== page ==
Formica Vanity Tile Transformation
My friend was in need of some help updating her vanity. I offered to take off the pink formica and replace with tile. She chose a small circular tile that comes on sheets and makes spacing the tiles very easy. I love a good salvage job and my tile and grout skills are coming right along!
First step was to remove the formica. Wear protective glasses and gloves, the formica can get some sharp edges when you are prying pieces off. I like using a small crow bar and hammer. A razor blade was useful to get the initial corners up, too.
I also removed the edge/side of the formica (even though it looks like it was left on in the picture). My plan was to wrap the tiles around the side for a finished look. In this picture, I am prepping my sheets prior to glueing them to the counter. You could use scissors or a razor blade to cut off excess tiles from the sheet. Once I had all the sheets cut to the appropriate size, I glued the tiles down with adhesive caulk. Used about 1 and a half tubes on this 4 x 6 foot area.
While the adhesive dries, I applied citristrip (my favorite non toxic) paint and stain stripper, to the drawers which were getting a darker color stain to match other wood in the room.
We matched the grout color pretty close to the tile color – this picture is wet grout but when it dried it was much lighter. When grouting the edge, it’s better to mix your grout a little thicker because it won’t slide off the side.
Here is the finished product – much improved from the pink formica!
Looks great! Another job well done!
Its such as you read my thoughts! You appear to understand so much approximately this, like you wrote the guide in it or something. I believe that you could do with some p.c. to force the message home a little bit, but other than that, that is wonderful blog. A fantastic read. I’ll certainly be back.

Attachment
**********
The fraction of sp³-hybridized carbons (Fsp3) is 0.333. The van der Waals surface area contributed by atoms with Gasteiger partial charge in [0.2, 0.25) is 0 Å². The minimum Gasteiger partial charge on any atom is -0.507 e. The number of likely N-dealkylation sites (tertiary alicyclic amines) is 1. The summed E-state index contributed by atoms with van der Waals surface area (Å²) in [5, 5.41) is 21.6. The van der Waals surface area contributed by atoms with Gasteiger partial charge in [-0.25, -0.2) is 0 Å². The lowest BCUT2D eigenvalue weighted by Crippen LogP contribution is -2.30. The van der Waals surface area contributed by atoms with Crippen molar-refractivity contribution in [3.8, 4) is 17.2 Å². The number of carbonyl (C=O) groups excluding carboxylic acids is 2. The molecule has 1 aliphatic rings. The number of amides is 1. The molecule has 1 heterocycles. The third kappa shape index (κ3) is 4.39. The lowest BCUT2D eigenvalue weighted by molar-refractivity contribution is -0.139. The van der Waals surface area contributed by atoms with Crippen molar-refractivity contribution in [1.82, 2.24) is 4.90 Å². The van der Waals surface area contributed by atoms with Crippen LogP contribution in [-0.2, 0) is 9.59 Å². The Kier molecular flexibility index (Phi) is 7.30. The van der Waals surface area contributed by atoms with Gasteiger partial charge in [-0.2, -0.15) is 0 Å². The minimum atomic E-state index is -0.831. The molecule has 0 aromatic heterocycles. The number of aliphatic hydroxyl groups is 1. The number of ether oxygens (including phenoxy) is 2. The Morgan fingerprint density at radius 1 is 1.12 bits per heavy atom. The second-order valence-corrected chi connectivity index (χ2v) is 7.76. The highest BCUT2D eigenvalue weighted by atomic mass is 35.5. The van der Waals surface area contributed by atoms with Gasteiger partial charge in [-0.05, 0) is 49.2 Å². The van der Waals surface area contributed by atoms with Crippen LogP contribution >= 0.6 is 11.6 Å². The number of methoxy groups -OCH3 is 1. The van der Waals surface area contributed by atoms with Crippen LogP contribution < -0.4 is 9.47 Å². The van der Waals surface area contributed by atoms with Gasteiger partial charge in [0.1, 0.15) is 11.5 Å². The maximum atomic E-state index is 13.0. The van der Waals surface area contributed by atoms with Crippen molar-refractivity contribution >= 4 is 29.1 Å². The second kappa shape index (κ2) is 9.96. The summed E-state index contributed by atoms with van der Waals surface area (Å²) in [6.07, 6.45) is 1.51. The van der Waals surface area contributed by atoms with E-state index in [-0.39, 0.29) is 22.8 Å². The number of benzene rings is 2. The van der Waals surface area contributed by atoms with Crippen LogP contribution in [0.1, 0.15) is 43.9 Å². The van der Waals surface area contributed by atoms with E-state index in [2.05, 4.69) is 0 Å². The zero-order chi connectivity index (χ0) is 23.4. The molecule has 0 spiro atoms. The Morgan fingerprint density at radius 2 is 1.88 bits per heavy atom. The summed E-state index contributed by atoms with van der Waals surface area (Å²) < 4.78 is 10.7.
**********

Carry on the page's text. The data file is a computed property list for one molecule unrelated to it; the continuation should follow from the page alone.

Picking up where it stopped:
You don’t have to remove the formica if it is still sticking well. We had formica in the kitchen of our beach house and I wanted tile counter tops. I scuffed it a bit with sandpaper. Then just proceeded with the tile. Worked beautifully and 23 years later, the tile is still in place,
will this work on a larger area. My kitchen is formica counter tops, home built in the 70’s.
I am on fixed budget I like tile, could something like this be done on it??
Hi Maria – thanks for the comment. Yes, this would work well on any counter. I’ve also done it on a bathroom vanity – check out my diy tab or more info.
Hi Julie – yes, you can leave the formica on but I prefer to take it off because it could peal off in the future…along with the tile. It is a little more effort, so I can see your point.
Did u use the tiny tiles so you wouldn’t have to use a tile cutter? I would like to do this on my kitchen tops but don’t want to use a tile cutter.
Hi Jane – yes, I originally chose the small tiles because they don’t need as much cutting and I didn’t have a wet saw. I did invest in a manual tile cutter that does an ok job (about $20 at home depot), but it’s hard to get the tiles precise. On these small tiles it isn’t a big deal but if you had an area that needed a lot of tiles cut, it wouldn’t do a very good job. Since this project, I have invested in a wet saw and it’s amazing. I didn’t realize how affordable they were…$100 well spent! Keep in mind, to do it right, you have to cut half of the circles (in half) to make a straight edge because of the way the tiles are staggered on the sheet.